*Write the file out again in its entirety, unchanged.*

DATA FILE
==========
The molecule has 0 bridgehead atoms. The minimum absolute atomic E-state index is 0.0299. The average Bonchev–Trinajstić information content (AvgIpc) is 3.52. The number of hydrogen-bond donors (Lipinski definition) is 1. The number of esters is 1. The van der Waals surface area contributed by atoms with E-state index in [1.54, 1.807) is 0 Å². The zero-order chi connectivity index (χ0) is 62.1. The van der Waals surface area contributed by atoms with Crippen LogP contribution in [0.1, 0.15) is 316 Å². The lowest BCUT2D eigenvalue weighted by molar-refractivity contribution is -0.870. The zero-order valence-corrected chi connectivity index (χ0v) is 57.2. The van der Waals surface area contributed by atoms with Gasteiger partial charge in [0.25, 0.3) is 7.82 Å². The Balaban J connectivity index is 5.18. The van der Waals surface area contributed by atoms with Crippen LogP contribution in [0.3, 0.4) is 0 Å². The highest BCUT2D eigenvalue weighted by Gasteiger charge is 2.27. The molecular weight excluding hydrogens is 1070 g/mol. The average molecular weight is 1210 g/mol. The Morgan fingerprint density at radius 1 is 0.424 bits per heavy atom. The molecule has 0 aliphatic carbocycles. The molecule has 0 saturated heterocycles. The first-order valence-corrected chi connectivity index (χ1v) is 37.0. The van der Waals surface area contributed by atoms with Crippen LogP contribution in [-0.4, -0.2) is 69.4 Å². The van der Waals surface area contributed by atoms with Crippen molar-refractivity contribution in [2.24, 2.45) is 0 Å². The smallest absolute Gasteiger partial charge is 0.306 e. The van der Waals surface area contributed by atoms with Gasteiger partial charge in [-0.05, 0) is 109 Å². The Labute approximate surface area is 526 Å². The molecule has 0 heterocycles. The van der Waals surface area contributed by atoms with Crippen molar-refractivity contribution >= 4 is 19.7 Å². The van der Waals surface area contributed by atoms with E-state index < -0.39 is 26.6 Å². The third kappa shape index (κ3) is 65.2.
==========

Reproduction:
The molecule has 0 bridgehead atoms. The minimum absolute atomic E-state index is 0.0299. The average Bonchev–Trinajstić information content (AvgIpc) is 3.52. The number of hydrogen-bond donors (Lipinski definition) is 1. The number of esters is 1. The van der Waals surface area contributed by atoms with E-state index in [1.54, 1.807) is 0 Å². The zero-order chi connectivity index (χ0) is 62.1. The van der Waals surface area contributed by atoms with Crippen LogP contribution in [0.1, 0.15) is 316 Å². The lowest BCUT2D eigenvalue weighted by molar-refractivity contribution is -0.870. The zero-order valence-corrected chi connectivity index (χ0v) is 57.2. The van der Waals surface area contributed by atoms with Gasteiger partial charge in [0.25, 0.3) is 7.82 Å². The Balaban J connectivity index is 5.18. The van der Waals surface area contributed by atoms with Crippen LogP contribution in [0.3, 0.4) is 0 Å². The highest BCUT2D eigenvalue weighted by Gasteiger charge is 2.27. The molecular weight excluding hydrogens is 1070 g/mol. The average molecular weight is 1210 g/mol. The Morgan fingerprint density at radius 1 is 0.424 bits per heavy atom. The molecule has 0 aliphatic carbocycles. The molecule has 0 saturated heterocycles. The first-order valence-corrected chi connectivity index (χ1v) is 37.0. The van der Waals surface area contributed by atoms with Crippen LogP contribution in [-0.4, -0.2) is 69.4 Å². The van der Waals surface area contributed by atoms with Crippen molar-refractivity contribution in [2.24, 2.45) is 0 Å². The smallest absolute Gasteiger partial charge is 0.306 e. The van der Waals surface area contributed by atoms with Gasteiger partial charge in [-0.05, 0) is 109 Å². The Labute approximate surface area is 526 Å². The molecule has 0 heterocycles. The van der Waals surface area contributed by atoms with Crippen molar-refractivity contribution >= 4 is 19.7 Å². The van der Waals surface area contributed by atoms with E-state index < -0.39 is 26.6 Å². The third kappa shape index (κ3) is 65.2.